important, right? There are -- the afterlives of slavery still inform American society. We need to listen to black women. We need to empower

black communities to have self-determination and so on, right? This is hugely important.

The forum in which we pursue that is also really important, to be careful about, right? We can't just say, here are a set of dogmas, now, you need to

believe them. These are things that we need to reach overtime, right? Going back and forth in conversation. We each need to develop into these sorts of

commitments that they can't just be impounded on us, especially on young folks.

MARTIN: You said that this is something that you were initially not very sympathetic to. but then this happened to you. And now, you're -- it sounds

to me like you're sort of questioning some of the same things that the students are questioning. Just, what is this seminar? Like, what is it for?

Should you be forced to read things that are upsetting to you that characterize your ethnicity in a light -- in a certain light? I mean, is

that accurate, that you're sort of now in a third phase of thinking like, what did really happen here? Are the students write in some way?

LLOYD: I think we all ought to be interrogating ourselves and, you know, taking the experiences that we have to ask me questions about what we once

believe. That's exactly what the seminar was for, right? To invite students, to hear from others, to think about their own experiences, to re-

text and to think more deeply about the beliefs that they once help and to develop new beliefs.

You know, I'm still a believer in a seminar format. I think we do need to make changes to the seminar format, which some of the changes I try to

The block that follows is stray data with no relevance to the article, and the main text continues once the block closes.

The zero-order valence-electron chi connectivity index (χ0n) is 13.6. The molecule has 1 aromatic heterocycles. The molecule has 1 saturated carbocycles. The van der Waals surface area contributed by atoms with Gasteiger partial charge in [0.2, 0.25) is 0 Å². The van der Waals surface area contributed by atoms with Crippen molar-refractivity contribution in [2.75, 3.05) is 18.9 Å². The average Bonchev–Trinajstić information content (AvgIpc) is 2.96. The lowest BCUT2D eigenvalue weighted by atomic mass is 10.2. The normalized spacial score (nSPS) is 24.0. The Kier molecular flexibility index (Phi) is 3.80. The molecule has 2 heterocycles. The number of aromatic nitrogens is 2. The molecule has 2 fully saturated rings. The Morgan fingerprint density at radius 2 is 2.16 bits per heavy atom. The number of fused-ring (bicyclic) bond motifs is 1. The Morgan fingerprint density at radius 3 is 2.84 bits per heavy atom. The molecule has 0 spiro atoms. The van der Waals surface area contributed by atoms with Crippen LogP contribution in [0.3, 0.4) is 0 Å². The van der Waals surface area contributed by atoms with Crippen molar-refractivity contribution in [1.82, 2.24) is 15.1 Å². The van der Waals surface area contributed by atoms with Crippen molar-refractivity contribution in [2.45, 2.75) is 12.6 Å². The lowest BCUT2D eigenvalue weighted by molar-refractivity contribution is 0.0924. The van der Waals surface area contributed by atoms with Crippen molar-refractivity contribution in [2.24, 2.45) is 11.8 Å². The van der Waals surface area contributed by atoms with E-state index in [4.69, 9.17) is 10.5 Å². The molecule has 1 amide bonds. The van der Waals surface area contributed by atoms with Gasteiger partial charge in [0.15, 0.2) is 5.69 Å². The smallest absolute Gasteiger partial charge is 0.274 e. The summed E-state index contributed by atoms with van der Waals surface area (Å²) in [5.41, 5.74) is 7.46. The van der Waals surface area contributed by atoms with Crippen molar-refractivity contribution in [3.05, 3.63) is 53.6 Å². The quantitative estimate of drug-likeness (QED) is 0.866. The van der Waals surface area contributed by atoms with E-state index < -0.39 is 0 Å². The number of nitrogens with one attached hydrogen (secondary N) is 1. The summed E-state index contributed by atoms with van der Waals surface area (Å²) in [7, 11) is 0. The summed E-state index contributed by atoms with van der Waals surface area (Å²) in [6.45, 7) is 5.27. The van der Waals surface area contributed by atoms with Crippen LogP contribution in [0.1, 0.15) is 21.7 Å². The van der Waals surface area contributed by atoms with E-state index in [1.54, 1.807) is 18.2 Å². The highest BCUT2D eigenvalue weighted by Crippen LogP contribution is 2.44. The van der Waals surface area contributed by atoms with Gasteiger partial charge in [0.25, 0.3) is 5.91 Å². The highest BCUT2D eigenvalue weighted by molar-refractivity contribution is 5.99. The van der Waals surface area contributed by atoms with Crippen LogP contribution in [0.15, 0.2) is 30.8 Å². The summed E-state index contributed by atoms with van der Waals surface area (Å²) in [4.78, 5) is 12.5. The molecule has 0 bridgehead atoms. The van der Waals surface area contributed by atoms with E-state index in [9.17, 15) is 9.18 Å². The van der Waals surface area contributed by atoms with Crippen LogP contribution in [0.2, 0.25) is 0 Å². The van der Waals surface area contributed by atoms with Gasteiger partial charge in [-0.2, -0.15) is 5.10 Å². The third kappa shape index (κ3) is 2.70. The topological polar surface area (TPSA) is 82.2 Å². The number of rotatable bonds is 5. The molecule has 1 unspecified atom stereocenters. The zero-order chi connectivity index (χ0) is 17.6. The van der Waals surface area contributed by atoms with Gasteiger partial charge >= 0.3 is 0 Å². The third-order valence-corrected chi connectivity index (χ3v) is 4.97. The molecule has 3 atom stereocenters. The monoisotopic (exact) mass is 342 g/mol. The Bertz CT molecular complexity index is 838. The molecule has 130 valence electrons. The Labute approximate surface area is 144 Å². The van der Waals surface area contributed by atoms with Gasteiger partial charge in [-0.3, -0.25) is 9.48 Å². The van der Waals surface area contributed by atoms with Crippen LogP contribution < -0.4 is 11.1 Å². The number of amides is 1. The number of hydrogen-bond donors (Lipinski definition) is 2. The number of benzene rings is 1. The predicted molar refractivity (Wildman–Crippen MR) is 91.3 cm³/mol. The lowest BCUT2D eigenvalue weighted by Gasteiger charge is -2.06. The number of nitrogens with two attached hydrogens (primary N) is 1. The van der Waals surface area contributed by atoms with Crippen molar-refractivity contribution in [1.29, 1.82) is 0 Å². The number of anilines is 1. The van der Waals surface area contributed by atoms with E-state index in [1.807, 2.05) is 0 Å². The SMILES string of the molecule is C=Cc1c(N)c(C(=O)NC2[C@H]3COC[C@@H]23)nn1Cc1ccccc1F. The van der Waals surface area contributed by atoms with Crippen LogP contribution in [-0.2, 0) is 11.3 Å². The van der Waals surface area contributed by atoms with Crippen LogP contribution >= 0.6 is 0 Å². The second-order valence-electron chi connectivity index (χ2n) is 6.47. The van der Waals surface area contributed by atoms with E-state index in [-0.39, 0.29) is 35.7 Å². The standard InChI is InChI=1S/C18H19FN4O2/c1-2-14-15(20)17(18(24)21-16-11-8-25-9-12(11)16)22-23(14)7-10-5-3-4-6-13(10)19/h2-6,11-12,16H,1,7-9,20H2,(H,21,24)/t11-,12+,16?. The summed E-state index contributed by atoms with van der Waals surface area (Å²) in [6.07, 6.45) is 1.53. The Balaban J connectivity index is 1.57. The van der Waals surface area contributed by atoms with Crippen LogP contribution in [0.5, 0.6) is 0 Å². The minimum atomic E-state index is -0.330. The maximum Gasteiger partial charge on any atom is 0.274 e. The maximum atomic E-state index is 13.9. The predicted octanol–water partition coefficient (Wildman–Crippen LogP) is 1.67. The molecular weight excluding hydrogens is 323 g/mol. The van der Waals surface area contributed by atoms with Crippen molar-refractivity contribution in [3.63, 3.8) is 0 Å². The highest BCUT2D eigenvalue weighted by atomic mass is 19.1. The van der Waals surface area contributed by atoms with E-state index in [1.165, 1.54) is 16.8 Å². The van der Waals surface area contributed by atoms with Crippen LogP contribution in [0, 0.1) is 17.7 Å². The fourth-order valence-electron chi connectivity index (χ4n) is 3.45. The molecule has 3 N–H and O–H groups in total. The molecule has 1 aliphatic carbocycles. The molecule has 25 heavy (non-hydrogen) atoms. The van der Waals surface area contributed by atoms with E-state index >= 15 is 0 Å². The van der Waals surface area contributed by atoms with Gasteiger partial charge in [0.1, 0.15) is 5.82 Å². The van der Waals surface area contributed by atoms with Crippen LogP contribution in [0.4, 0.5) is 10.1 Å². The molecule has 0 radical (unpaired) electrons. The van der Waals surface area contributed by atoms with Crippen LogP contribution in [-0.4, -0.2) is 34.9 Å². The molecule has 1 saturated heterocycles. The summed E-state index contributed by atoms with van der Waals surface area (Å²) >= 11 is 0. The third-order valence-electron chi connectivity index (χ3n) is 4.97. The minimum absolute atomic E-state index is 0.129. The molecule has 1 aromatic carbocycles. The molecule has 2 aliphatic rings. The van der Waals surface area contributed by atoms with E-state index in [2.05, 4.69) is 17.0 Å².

make, as I was teaching 2022 as opposed to 2014, changes that involved, you know, doing small group activities, doing partner activities, doing things

that could allow students to develop their own voice in a more private circumstance so they could feel empowered when we're in a big group. And

those who might feel less comfortable speaking or who are more shy, like I am, this position (ph), could feel more willing to speak in that big group.

So, I -- you know, I think the seminar needs to evolve.

But reading great books together whether, there are Angela Davis and Frederick Douglas or Plato and Kant, you know, I think that's important

stuff that we need to do and we need to continue doing in smart ways.


MARTIN: But the reason you wrote the essay and I think the reason that people are reacting to it is that it speaks to a larger debate. And so, the

question is, is there something in these institutions more broadly that needs to be addressed? And we're not just talking about, obviously,

colleges and universities, although they all can have that hothouse atmosphere you've described.

But, you know, lots of institutions seem to feel that they are debating, like, how -- what are the terms of our engagement? Who gets to decide with

those terms are? And I guess that's for the main question going forward for the rest of us, who were not part of this particular experiences. Is there

something we need to learn from that? And what is it. I mean, how do you balance allowing new thoughts to be emerged without allowing a new form of

smug self-righteousness and bullying to take over?

LLOYD: Yes. I think this is a difficult question that they were all grappling with in different ways. You know, we need strong institutions